One has just been sent out as a biblical dove, has found nothing green, and slips back
into the darkness of the ark -- Kafka

Sunday, September 8, 2013

Zeno's Paradoxes

Zeno's paradoxes are a set of philosophical problems generally thought to have been devised by Greek philosopher Zeno of Elea (ca. 490–430 BC) to support Parmenides's doctrine that contrary to the evidence of one's senses, the belief in plurality and change is mistaken, and in particular that motion is nothing but an illusion. It is usually assumed, based on Plato's Parmenides (128a-d), that Zeno took on the project of creating these paradoxes because other philosophers had created paradoxes against Parmenides's view. Thus Plato has Zeno say the purpose of the paradoxes "is to show that their hypothesis that existences are many, if properly followed up, leads to still more absurd results than the hypothesis that they are one." (Parmenides 128d). Plato has Socrates claim that Zeno and Parmenides were essentially arguing exactly the same point (Parmenides 128a-b).

Some of Zeno's nine surviving paradoxes (preserved in Aristotle's Physics[1] and Simplicius's commentary thereon) are essentially equivalent to one another. Aristotle offered a refutation of some of them.[1] Three of the strongest and most famous—that of Achilles and the tortoise, the Dichotomy argument, and that of an arrow in flight—are presented in detail below.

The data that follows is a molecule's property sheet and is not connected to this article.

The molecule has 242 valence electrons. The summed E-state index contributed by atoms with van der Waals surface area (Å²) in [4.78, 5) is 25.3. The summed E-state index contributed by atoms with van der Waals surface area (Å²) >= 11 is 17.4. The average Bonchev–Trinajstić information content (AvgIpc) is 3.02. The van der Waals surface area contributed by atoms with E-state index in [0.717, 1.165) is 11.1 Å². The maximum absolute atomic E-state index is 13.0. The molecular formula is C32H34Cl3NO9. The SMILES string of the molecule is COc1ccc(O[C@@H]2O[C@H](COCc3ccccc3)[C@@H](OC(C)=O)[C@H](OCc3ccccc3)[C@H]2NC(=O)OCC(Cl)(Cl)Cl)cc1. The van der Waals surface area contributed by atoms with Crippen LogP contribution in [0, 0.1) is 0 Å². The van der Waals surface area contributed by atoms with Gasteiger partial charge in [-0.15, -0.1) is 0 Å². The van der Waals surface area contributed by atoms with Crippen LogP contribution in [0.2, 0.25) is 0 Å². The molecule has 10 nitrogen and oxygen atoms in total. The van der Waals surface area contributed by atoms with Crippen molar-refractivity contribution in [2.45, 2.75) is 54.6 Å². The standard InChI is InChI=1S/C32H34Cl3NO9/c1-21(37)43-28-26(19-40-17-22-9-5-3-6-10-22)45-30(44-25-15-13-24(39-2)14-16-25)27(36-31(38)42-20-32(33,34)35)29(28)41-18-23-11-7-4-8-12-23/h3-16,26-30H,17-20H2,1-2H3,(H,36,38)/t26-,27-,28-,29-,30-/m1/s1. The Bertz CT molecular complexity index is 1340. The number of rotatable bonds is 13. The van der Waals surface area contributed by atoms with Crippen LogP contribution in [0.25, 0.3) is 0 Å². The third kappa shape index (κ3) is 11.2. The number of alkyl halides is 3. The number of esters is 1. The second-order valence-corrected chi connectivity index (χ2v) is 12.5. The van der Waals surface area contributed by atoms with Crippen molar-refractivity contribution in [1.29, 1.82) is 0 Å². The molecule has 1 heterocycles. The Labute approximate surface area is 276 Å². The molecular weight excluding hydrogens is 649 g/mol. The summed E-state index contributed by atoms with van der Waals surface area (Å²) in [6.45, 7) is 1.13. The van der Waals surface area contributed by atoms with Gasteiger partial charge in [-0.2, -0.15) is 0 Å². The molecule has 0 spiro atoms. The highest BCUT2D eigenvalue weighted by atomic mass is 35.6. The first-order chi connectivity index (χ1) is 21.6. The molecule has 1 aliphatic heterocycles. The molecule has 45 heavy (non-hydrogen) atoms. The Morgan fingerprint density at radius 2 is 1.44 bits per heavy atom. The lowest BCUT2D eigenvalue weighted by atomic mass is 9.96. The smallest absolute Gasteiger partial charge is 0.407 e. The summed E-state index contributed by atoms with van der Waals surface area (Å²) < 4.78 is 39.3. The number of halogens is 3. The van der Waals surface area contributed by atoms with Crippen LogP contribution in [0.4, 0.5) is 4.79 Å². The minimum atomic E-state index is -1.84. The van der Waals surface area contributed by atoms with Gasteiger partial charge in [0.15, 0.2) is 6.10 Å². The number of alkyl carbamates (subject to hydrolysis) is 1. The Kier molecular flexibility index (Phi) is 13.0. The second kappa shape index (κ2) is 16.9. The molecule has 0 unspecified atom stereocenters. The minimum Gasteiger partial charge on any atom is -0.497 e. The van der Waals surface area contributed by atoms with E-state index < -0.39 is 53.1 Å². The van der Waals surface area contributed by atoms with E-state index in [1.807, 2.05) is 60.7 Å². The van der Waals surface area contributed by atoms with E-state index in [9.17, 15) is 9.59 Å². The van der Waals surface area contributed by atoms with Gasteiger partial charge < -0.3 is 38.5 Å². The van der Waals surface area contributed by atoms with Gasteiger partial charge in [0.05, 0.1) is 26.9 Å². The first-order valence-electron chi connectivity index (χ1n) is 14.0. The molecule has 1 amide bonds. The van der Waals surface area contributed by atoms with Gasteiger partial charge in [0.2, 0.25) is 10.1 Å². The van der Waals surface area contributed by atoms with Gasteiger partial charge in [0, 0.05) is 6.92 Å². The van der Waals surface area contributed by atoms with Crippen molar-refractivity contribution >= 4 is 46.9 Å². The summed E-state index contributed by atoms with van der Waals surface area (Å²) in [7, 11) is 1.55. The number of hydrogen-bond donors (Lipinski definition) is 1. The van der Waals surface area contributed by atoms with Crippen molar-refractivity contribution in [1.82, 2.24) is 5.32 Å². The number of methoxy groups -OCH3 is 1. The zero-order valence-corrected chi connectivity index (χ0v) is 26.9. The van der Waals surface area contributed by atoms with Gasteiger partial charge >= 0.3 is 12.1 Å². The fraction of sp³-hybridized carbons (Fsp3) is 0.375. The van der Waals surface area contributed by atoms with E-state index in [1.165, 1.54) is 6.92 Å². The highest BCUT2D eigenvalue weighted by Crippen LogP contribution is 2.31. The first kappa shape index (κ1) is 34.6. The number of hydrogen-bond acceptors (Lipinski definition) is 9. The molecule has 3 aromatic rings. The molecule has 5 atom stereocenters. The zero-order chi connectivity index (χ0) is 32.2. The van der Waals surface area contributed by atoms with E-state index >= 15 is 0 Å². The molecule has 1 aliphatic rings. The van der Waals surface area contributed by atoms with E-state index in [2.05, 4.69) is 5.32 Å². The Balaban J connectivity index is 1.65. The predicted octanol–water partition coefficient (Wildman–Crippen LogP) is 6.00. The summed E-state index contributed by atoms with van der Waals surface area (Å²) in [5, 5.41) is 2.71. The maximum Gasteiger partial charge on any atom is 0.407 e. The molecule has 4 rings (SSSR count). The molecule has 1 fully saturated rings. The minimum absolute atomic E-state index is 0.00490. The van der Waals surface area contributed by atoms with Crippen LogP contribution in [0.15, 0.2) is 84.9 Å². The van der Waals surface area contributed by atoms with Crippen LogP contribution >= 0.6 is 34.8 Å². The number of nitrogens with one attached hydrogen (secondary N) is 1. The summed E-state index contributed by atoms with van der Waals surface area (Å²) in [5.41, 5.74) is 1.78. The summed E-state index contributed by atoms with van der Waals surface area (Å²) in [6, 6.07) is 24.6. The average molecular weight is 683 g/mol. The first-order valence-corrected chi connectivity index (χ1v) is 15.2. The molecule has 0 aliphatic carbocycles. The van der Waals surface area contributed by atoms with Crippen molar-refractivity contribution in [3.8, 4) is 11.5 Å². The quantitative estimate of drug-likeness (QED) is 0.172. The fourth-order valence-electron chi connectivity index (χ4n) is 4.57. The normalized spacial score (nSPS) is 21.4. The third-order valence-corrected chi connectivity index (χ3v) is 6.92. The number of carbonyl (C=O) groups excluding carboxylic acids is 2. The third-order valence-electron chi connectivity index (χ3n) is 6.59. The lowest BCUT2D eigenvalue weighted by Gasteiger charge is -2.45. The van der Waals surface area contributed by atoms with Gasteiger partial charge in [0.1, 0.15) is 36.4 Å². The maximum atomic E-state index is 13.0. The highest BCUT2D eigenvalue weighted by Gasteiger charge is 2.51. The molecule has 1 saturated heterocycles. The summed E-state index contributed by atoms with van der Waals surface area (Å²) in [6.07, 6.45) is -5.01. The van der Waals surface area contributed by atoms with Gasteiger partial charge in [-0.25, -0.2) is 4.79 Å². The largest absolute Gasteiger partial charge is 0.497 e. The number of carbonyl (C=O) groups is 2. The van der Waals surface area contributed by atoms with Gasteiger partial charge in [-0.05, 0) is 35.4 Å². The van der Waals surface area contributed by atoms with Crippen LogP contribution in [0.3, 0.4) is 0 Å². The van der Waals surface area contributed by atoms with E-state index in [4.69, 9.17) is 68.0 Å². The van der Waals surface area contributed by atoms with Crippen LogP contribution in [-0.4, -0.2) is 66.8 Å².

Zeno's arguments are perhaps the first examples of a method of proof called reductio ad absurdum also known as proof by contradiction. They are also credited as a source of the dialectic method used by Socrates.[2]

Some mathematicians and historians, such as Carl Boyer, hold that Zeno's paradoxes are simply mathematical problems, for which modern calculus provides a mathematical solution.[3] Some philosophers, however, say that Zeno's paradoxes and their variations (see Thomson's lamp) remain relevant metaphysical problems.[4][5][6]

The origins of the paradoxes are somewhat unclear. Diogenes Laertius, a fourth source for information about Zeno and his teachings, citing Favorinus, says that Zeno's teacher Parmenides was the first to introduce the Achilles and the tortoise paradox. But in a later passage, Laertius attributes the origin of the paradox to Zeno, explaining that Favorinus disagrees.[7]


[From Wikipedia: http://en.wikipedia.org/wiki/Zeno's_paradoxes]
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